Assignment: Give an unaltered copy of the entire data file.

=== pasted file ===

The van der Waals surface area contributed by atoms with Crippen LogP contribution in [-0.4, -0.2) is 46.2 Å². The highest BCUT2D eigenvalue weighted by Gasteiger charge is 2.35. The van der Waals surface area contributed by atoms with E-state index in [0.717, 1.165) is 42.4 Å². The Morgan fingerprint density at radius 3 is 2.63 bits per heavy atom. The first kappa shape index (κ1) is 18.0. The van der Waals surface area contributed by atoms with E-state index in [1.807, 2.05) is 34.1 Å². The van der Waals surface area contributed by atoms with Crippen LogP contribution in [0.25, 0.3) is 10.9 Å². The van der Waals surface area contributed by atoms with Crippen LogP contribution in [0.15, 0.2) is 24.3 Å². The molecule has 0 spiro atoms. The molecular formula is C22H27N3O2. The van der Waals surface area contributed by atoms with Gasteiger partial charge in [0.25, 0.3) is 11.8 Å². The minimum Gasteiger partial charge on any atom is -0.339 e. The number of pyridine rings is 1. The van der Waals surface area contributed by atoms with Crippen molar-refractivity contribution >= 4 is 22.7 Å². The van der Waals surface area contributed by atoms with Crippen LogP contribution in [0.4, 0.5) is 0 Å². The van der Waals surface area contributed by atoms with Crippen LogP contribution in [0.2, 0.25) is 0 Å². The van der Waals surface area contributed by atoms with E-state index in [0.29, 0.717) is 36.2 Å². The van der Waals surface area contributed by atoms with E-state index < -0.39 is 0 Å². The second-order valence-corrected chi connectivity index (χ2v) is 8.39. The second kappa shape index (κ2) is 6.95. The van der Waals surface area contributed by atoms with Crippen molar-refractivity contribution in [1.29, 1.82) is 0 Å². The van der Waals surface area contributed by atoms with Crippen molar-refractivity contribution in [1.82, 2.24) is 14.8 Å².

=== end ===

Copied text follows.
The van der Waals surface area contributed by atoms with Crippen LogP contribution in [-0.4, -0.2) is 46.2 Å². The highest BCUT2D eigenvalue weighted by Gasteiger charge is 2.35. The van der Waals surface area contributed by atoms with E-state index in [0.717, 1.165) is 42.4 Å². The Morgan fingerprint density at radius 3 is 2.63 bits per heavy atom. The first kappa shape index (κ1) is 18.0. The van der Waals surface area contributed by atoms with E-state index in [1.807, 2.05) is 34.1 Å². The van der Waals surface area contributed by atoms with Crippen LogP contribution in [0.25, 0.3) is 10.9 Å². The van der Waals surface area contributed by atoms with Crippen LogP contribution in [0.15, 0.2) is 24.3 Å². The molecule has 0 spiro atoms. The molecular formula is C22H27N3O2. The van der Waals surface area contributed by atoms with Gasteiger partial charge in [0.25, 0.3) is 11.8 Å². The minimum Gasteiger partial charge on any atom is -0.339 e. The number of pyridine rings is 1. The van der Waals surface area contributed by atoms with Crippen molar-refractivity contribution >= 4 is 22.7 Å². The van der Waals surface area contributed by atoms with Crippen LogP contribution in [0.4, 0.5) is 0 Å². The van der Waals surface area contributed by atoms with Crippen LogP contribution in [0.2, 0.25) is 0 Å². The van der Waals surface area contributed by atoms with E-state index in [0.29, 0.717) is 36.2 Å². The van der Waals surface area contributed by atoms with E-state index < -0.39 is 0 Å². The second-order valence-corrected chi connectivity index (χ2v) is 8.39. The second kappa shape index (κ2) is 6.95. The van der Waals surface area contributed by atoms with Crippen molar-refractivity contribution in [1.29, 1.82) is 0 Å². The van der Waals surface area contributed by atoms with Crippen molar-refractivity contribution in [1.82, 2.24) is 14.8 Å².